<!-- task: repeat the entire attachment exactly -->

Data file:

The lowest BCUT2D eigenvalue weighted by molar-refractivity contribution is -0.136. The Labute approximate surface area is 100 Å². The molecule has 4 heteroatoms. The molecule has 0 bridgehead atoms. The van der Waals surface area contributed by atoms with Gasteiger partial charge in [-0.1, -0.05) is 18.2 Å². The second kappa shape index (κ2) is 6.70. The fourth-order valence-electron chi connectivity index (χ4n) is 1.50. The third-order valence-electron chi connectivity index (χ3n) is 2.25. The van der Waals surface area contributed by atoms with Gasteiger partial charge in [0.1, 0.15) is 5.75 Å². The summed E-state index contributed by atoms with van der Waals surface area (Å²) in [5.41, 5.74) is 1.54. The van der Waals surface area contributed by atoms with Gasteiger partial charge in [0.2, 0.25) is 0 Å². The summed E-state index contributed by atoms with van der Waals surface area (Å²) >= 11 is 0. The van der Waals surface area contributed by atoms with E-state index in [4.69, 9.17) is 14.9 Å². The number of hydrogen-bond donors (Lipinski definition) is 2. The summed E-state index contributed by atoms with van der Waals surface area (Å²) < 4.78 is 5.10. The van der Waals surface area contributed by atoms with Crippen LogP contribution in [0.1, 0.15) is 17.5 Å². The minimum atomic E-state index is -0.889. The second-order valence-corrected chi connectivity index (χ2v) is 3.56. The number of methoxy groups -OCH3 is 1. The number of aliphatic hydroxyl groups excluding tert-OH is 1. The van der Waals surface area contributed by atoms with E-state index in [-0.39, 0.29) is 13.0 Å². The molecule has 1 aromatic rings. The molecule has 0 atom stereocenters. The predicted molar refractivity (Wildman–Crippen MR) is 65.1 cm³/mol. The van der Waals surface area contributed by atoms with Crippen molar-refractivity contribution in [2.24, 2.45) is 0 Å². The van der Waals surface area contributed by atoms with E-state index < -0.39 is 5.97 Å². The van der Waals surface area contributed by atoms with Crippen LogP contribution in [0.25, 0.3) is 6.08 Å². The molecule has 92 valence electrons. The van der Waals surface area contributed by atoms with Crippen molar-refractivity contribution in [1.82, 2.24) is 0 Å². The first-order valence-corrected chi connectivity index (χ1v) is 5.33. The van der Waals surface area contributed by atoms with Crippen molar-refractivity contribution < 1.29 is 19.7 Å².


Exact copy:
The lowest BCUT2D eigenvalue weighted by molar-refractivity contribution is -0.136. The Labute approximate surface area is 100 Å². The molecule has 4 heteroatoms. The molecule has 0 bridgehead atoms. The van der Waals surface area contributed by atoms with Gasteiger partial charge in [-0.1, -0.05) is 18.2 Å². The second kappa shape index (κ2) is 6.70. The fourth-order valence-electron chi connectivity index (χ4n) is 1.50. The third-order valence-electron chi connectivity index (χ3n) is 2.25. The van der Waals surface area contributed by atoms with Gasteiger partial charge in [0.1, 0.15) is 5.75 Å². The summed E-state index contributed by atoms with van der Waals surface area (Å²) in [5.41, 5.74) is 1.54. The van der Waals surface area contributed by atoms with Gasteiger partial charge in [0.2, 0.25) is 0 Å². The summed E-state index contributed by atoms with van der Waals surface area (Å²) >= 11 is 0. The van der Waals surface area contributed by atoms with E-state index in [4.69, 9.17) is 14.9 Å². The number of hydrogen-bond donors (Lipinski definition) is 2. The summed E-state index contributed by atoms with van der Waals surface area (Å²) < 4.78 is 5.10. The van der Waals surface area contributed by atoms with Crippen LogP contribution in [0.1, 0.15) is 17.5 Å². The minimum atomic E-state index is -0.889. The second-order valence-corrected chi connectivity index (χ2v) is 3.56. The number of methoxy groups -OCH3 is 1. The number of aliphatic hydroxyl groups excluding tert-OH is 1. The van der Waals surface area contributed by atoms with E-state index in [-0.39, 0.29) is 13.0 Å². The molecule has 1 aromatic rings. The molecule has 0 atom stereocenters. The predicted molar refractivity (Wildman–Crippen MR) is 65.1 cm³/mol. The van der Waals surface area contributed by atoms with Crippen molar-refractivity contribution in [2.24, 2.45) is 0 Å². The van der Waals surface area contributed by atoms with E-state index < -0.39 is 5.97 Å². The van der Waals surface area contributed by atoms with Crippen LogP contribution in [0.25, 0.3) is 6.08 Å². The molecule has 92 valence electrons. The van der Waals surface area contributed by atoms with Crippen molar-refractivity contribution in [1.82, 2.24) is 0 Å². The first-order valence-corrected chi connectivity index (χ1v) is 5.33. The van der Waals surface area contributed by atoms with Crippen molar-refractivity contribution < 1.29 is 19.7 Å².